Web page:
30 Days of Writing: Hanging out in the cemetery (16/30)
This post is written in conjunction with the 30 Days of Writing, a blog challenge devised by Nicky and Mike at “We Work For Cheese.” I’ll be participating throughout the month of June. If interested, you can see my post with the details of the challenge.
Please note that some of these posts will be serious, some will be normal, and some will be an attempt at humor. This one is a little of everything!
Many look at cemeteries as a sad place. One where many people who have passed through life are buried.
Did you know, back when, cemeteries were places of celebration? People would picnic in cemeteries and town events would be held there. And it’s how it should be. When you go to a cemetery, you can celebrate those who have already left us. Sure, it can be sad. But it can also be a good place — one where you remember the good times.
But man cemeteries seemed to be long forgotten. The ones that aren’t active anymore and have the old and amazing tombstones. Hundreds of years have passed for some of these cemeteries and, unless they were famous, there are many people buried throughout the world who likely have nobody who visits their graves anymore.
I have a lot of hobbies in which I participate. One of them is based around cemeteries, the other sometimes involves cemeteries.
The first is with the website Find A Grave.
Many people use this site to help with research about family or whatever else. The site has a large database of cemeteries and photos. What I do, is when local cemeteries get requests for photos of graves, I like to try and get out and go get them for the people seeking the photos. It’s actually been a little while since I’ve done it as my other hobbies have distracted from this one.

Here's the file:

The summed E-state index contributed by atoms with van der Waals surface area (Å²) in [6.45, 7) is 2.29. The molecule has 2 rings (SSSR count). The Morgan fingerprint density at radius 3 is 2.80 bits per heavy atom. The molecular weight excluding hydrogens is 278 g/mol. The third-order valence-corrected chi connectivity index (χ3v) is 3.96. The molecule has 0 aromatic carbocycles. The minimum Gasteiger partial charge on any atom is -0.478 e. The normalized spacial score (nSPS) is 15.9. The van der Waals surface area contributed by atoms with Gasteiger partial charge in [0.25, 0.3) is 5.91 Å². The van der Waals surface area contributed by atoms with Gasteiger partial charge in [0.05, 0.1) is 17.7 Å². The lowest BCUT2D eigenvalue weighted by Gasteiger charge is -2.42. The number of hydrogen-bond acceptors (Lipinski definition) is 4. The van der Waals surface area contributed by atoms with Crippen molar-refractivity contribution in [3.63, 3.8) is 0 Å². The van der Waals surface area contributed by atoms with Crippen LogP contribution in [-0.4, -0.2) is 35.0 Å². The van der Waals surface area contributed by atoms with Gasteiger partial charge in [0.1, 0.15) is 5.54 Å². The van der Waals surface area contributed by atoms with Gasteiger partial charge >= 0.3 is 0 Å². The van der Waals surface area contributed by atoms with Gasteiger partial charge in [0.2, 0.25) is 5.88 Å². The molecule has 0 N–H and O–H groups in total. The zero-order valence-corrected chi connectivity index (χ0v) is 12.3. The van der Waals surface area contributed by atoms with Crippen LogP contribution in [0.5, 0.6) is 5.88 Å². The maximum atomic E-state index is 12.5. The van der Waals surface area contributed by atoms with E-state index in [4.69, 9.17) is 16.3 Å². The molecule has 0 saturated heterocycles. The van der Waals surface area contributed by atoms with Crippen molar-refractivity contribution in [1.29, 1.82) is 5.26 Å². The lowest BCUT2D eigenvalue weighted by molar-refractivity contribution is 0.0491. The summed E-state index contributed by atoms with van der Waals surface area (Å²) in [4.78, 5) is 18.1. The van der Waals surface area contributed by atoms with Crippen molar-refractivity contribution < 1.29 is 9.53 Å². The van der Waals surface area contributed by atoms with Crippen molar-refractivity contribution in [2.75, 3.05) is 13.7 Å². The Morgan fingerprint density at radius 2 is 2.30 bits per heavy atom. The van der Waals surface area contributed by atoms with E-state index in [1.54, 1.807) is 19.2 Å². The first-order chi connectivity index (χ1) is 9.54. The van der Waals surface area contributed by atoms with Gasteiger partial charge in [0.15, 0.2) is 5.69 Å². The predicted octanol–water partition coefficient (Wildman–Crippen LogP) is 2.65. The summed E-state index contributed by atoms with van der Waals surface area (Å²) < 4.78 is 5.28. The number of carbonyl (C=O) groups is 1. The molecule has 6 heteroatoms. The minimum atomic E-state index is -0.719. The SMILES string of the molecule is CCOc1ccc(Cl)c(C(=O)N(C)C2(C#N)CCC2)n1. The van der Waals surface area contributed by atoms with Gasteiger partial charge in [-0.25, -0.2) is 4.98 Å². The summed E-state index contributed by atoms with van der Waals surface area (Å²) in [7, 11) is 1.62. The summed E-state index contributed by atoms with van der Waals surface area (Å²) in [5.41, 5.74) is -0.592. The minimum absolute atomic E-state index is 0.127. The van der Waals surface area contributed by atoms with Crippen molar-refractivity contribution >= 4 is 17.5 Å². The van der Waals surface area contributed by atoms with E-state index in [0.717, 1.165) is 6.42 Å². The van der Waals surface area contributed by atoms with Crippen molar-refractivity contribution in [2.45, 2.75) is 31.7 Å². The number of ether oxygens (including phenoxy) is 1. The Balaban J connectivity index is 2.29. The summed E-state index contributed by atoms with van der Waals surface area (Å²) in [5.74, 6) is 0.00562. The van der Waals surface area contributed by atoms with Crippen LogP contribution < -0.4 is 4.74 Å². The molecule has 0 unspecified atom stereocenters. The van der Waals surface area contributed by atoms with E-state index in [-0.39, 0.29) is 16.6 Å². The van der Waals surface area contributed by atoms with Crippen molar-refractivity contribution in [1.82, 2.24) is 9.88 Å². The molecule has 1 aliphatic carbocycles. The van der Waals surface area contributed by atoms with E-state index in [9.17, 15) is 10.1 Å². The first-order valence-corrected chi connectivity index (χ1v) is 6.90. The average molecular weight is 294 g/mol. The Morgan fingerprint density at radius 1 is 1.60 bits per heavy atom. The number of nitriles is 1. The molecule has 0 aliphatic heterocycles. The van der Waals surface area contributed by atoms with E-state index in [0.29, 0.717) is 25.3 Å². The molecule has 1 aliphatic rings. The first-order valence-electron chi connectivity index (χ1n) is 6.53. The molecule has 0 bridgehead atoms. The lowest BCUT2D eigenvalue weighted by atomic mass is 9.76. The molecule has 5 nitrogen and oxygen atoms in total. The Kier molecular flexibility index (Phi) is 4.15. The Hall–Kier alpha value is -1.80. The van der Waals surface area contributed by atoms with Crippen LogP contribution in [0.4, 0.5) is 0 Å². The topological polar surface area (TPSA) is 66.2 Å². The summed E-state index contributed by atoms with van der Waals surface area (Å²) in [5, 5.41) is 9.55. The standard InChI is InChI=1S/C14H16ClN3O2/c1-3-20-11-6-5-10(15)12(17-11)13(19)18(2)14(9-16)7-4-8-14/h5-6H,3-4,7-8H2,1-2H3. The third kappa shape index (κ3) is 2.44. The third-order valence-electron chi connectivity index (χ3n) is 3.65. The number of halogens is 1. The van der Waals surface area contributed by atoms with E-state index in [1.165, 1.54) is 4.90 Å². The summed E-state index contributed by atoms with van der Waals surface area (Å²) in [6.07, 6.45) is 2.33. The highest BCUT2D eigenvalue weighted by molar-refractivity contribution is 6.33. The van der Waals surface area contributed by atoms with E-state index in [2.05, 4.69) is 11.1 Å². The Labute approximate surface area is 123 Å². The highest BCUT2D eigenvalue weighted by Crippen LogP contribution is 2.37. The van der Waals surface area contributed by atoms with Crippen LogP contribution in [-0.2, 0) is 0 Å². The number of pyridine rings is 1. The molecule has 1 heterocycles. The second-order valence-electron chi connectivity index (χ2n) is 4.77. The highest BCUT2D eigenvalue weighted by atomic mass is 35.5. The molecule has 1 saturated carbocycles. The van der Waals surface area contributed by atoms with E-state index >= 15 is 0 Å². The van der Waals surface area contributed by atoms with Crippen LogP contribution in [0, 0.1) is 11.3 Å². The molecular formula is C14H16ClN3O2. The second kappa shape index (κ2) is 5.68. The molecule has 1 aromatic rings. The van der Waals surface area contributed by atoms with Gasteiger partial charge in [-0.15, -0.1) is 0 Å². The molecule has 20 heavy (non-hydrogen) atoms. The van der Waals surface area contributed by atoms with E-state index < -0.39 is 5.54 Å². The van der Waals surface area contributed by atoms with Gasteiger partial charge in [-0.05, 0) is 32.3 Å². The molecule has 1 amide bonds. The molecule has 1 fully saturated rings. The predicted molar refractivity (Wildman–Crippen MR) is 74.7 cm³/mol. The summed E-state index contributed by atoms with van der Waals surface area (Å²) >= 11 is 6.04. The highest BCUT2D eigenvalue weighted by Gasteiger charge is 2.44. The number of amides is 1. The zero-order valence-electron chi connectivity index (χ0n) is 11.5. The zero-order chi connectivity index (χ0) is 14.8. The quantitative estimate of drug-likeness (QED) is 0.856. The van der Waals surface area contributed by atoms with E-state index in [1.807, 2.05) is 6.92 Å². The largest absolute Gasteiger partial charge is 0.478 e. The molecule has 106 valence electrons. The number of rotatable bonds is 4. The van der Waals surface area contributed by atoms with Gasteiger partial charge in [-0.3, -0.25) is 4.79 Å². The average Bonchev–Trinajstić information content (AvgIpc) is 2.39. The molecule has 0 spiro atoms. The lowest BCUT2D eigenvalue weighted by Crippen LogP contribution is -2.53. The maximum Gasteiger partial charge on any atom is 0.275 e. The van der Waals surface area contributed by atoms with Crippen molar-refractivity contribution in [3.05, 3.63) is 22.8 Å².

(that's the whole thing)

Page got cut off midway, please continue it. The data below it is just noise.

But, I love this one because when you’re searching for the headstones, you can learn about things. You can see the stones and different aspects of the burial grounds.
My other hobby in which cemeteries sometimes appear is geocaching.
For those who don’t know, geocaching is a technology-based treasure hunt, using a GPS.
Geocaching is a real-world, outdoor treasure hunting game using GPS-enabled devices. Participants navigate to a specific set of GPS coordinates and then attempt to find the geocache (container) hidden at that location.
Geocachers will hide caches all over. In fact, there are nearly 1,800,000 active caches placed around the world. And there are more than 5 million geocachers playing the game.
But, back to cemeteries.
Cachers like to find old cemeteries and hide caches near them. Often, geocachers will do research about these long-forgotten cemeteries and take you there for a certain reason. Maybe because there’s people buried there who fought in the Revolutionary War. Or a famous athlete is buried there. Or someone else. I’ve learned a lot in cemeteries through geocaching and for that, I’m thankful.
Finally, cemeteries can be some of the most powerful places to visit.
Take for example Arlington National Cemetery.
I don’t know how many of you have visited there, but during a trip to visit friends in Washington D.C. last year, I spent a combined six or so hours in Arlington National spaced out over two days. From the changing of the guard to staring at all the headstones, it was one of the moving things I’ve ever seen. To know how many of these people have given their life for the United States is something that, for those of us who are Americans, should be thankful for.
Cemeteries, though places where people are buried when life on Earth ends, are not places to be afraid of, rather places to remember and honor those who have gone.
Take a walk through a local old cemetery and look at the headstones. Even if it’s people you might not know, be related to or know anything about, you can still pay respects or at least look around and know that you might be one of the only people to see these names over a given time.
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